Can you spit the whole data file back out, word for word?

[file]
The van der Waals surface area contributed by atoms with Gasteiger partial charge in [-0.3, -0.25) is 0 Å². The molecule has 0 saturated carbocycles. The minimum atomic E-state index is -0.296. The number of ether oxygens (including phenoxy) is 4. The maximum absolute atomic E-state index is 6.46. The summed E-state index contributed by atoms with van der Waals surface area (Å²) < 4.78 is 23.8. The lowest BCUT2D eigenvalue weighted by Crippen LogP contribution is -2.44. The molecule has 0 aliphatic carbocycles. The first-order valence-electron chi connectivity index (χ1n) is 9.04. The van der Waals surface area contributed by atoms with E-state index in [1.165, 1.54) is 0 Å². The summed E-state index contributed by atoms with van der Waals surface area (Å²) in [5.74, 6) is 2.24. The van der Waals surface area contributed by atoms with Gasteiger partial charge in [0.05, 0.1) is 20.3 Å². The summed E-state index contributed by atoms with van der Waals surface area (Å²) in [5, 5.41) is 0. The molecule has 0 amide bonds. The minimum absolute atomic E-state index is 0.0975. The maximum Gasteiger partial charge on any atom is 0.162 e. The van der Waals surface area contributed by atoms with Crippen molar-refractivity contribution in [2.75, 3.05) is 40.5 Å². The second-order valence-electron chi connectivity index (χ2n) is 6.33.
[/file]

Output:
The van der Waals surface area contributed by atoms with Gasteiger partial charge in [-0.3, -0.25) is 0 Å². The molecule has 0 saturated carbocycles. The minimum atomic E-state index is -0.296. The number of ether oxygens (including phenoxy) is 4. The maximum absolute atomic E-state index is 6.46. The summed E-state index contributed by atoms with van der Waals surface area (Å²) < 4.78 is 23.8. The lowest BCUT2D eigenvalue weighted by Crippen LogP contribution is -2.44. The molecule has 0 aliphatic carbocycles. The first-order valence-electron chi connectivity index (χ1n) is 9.04. The van der Waals surface area contributed by atoms with E-state index in [1.165, 1.54) is 0 Å². The summed E-state index contributed by atoms with van der Waals surface area (Å²) in [5.74, 6) is 2.24. The van der Waals surface area contributed by atoms with Gasteiger partial charge in [0.05, 0.1) is 20.3 Å². The summed E-state index contributed by atoms with van der Waals surface area (Å²) in [5, 5.41) is 0. The molecule has 0 amide bonds. The minimum absolute atomic E-state index is 0.0975. The maximum Gasteiger partial charge on any atom is 0.162 e. The van der Waals surface area contributed by atoms with Crippen molar-refractivity contribution in [2.75, 3.05) is 40.5 Å². The second-order valence-electron chi connectivity index (χ2n) is 6.33.